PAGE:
Wall Street rose on Thursday, buoyed by popular technology companies including Facebook and Alphabet, while shares of yoga pants seller Lululemon Athletica also worked up a sweat.
"Technology once again is leading the way here," said Peter Cardillo, chief market economist at First Standard Financial in New York.
The top-performing sector this year, the S&P 500 information technology index <.splrct> had fallen nearly 3 percent since Nov. 28, with some investors cautious about high earnings multiples.
Strong earnings and expectations of corporate tax cuts promised by President Donald Trump have pushed stocks up to record levels this year.
The Senate Republicans on Wednesday agreed to talks with the House of Representatives on the tax bill amid early signs that lawmakers could agree on a final bill ahead of a self-imposed Dec. 22 deadline.
Thursday`s stock gains suggested investors were not overly worried about a deadline on Friday night faced by Trump and Congress to pass fresh spending legislation. If they cannot agree on the terms, parts of the federal government could shut down.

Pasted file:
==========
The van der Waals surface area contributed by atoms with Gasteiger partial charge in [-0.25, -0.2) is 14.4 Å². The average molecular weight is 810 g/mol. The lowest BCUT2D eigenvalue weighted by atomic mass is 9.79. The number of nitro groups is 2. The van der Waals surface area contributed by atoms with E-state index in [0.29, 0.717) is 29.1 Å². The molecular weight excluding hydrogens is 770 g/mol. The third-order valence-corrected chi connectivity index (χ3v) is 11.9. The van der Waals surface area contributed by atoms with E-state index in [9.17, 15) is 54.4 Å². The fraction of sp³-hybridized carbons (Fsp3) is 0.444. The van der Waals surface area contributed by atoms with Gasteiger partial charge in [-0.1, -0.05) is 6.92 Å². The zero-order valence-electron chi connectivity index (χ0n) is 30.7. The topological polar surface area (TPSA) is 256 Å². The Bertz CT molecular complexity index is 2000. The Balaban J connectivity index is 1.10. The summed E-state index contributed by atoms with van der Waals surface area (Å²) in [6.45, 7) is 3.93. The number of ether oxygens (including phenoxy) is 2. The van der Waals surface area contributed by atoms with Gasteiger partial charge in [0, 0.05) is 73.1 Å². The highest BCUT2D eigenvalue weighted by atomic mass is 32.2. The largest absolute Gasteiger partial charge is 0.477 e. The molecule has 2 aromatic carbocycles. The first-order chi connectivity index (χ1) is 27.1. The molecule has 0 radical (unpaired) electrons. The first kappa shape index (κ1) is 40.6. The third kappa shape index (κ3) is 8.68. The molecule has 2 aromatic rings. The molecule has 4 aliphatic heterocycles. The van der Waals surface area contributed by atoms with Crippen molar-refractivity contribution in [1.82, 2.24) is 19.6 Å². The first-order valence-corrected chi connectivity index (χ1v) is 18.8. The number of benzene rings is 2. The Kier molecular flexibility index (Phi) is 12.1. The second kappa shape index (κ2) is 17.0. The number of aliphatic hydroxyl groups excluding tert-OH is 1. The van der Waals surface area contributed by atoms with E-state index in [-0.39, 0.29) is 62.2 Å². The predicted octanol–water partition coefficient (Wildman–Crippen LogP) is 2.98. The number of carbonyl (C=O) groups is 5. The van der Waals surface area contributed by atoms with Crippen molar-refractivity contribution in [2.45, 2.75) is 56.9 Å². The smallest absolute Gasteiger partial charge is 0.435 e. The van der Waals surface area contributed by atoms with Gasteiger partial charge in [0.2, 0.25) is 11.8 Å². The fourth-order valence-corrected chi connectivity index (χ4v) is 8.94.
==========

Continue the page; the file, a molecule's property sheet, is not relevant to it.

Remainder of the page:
"Market participants are looking past the government shutdown," said Chad Morganlander, portfolio manager at Washington Crossing Advisors in Florham Park, New Jersey. "It`s a risk-on mood through the last trading session. That will continue into the weekend."
The Dow Jones Industrial Average <.dji> rose 0.29 percent to end at 24,211.48 points, while the S&P 500 <.spx> gained 0.29 percent to 2,636.98.
The Nasdaq Composite <.ixic> added 0.54 percent to 6,812.84.
Nine of the 11 major S&P 500 sectors were higher, with industrial <.splrci> and materials indexes <.splrcm> leading the gainers.
The S&P 500 consumer staples index <.splrcs> fell 0.93 percent, hurt by drops of at least 1.2 percent in Procter & Gamble
The number of Americans filing for unemployment benefits unexpectedly fell last week, suggesting a rapid tightening of the labour market.
The report comes ahead of more comprehensive government payrolls data on Friday that would be used by investors to gauge the strength of the labour market at a time when the Federal Reserve is almost certain to raise U.S. interest rates next week.
Advancing issues outnumbered declining ones on the NYSE by a 1.70-to-1 ratio; on Nasdaq, a 1.75-to-1 ratio favoured advancers.
About 6.4 billion shares changed hands on U.S. exchanges, below the 6.6 billion daily average for the past 20 trading days, according to Thomson Reuters data.